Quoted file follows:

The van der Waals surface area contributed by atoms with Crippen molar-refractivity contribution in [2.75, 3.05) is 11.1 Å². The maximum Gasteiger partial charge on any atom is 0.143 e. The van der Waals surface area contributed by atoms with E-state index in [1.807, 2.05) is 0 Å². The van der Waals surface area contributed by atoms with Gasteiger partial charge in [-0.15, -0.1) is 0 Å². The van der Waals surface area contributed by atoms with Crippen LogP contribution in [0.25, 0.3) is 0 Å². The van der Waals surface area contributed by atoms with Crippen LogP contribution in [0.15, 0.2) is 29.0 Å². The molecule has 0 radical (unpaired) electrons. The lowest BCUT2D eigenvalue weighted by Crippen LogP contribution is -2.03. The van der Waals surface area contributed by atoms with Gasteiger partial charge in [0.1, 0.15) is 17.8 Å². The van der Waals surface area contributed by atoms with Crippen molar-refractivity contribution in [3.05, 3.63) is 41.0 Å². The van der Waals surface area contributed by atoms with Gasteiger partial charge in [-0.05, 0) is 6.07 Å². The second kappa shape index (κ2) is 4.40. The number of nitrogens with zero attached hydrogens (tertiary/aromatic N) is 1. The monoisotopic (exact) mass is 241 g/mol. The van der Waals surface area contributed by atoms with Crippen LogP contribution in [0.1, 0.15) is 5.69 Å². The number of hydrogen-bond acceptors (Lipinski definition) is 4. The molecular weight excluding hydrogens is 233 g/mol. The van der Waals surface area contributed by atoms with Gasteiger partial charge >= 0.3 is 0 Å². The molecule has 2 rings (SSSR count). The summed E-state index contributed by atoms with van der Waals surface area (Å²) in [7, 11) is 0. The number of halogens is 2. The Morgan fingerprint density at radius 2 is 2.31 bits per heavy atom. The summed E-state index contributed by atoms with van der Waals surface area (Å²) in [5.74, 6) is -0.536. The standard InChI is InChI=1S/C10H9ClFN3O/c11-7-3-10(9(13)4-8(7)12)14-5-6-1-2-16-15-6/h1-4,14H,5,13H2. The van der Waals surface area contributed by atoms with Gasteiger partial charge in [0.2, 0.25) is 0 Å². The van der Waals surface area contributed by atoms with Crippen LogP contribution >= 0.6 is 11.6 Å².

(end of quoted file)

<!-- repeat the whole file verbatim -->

The van der Waals surface area contributed by atoms with Crippen molar-refractivity contribution in [2.75, 3.05) is 11.1 Å². The maximum Gasteiger partial charge on any atom is 0.143 e. The van der Waals surface area contributed by atoms with E-state index in [1.807, 2.05) is 0 Å². The van der Waals surface area contributed by atoms with Gasteiger partial charge in [-0.15, -0.1) is 0 Å². The van der Waals surface area contributed by atoms with Crippen LogP contribution in [0.25, 0.3) is 0 Å². The van der Waals surface area contributed by atoms with Crippen LogP contribution in [0.15, 0.2) is 29.0 Å². The molecule has 0 radical (unpaired) electrons. The lowest BCUT2D eigenvalue weighted by Crippen LogP contribution is -2.03. The van der Waals surface area contributed by atoms with Gasteiger partial charge in [0.1, 0.15) is 17.8 Å². The van der Waals surface area contributed by atoms with Crippen molar-refractivity contribution in [3.05, 3.63) is 41.0 Å². The van der Waals surface area contributed by atoms with Gasteiger partial charge in [-0.05, 0) is 6.07 Å². The second kappa shape index (κ2) is 4.40. The number of nitrogens with zero attached hydrogens (tertiary/aromatic N) is 1. The monoisotopic (exact) mass is 241 g/mol. The van der Waals surface area contributed by atoms with Crippen LogP contribution in [0.1, 0.15) is 5.69 Å². The number of hydrogen-bond acceptors (Lipinski definition) is 4. The molecular weight excluding hydrogens is 233 g/mol. The van der Waals surface area contributed by atoms with Gasteiger partial charge >= 0.3 is 0 Å². The molecule has 2 rings (SSSR count). The summed E-state index contributed by atoms with van der Waals surface area (Å²) in [7, 11) is 0. The number of halogens is 2. The Morgan fingerprint density at radius 2 is 2.31 bits per heavy atom. The summed E-state index contributed by atoms with van der Waals surface area (Å²) in [5.74, 6) is -0.536. The standard InChI is InChI=1S/C10H9ClFN3O/c11-7-3-10(9(13)4-8(7)12)14-5-6-1-2-16-15-6/h1-4,14H,5,13H2. The van der Waals surface area contributed by atoms with Gasteiger partial charge in [0.2, 0.25) is 0 Å². The van der Waals surface area contributed by atoms with Crippen LogP contribution >= 0.6 is 11.6 Å².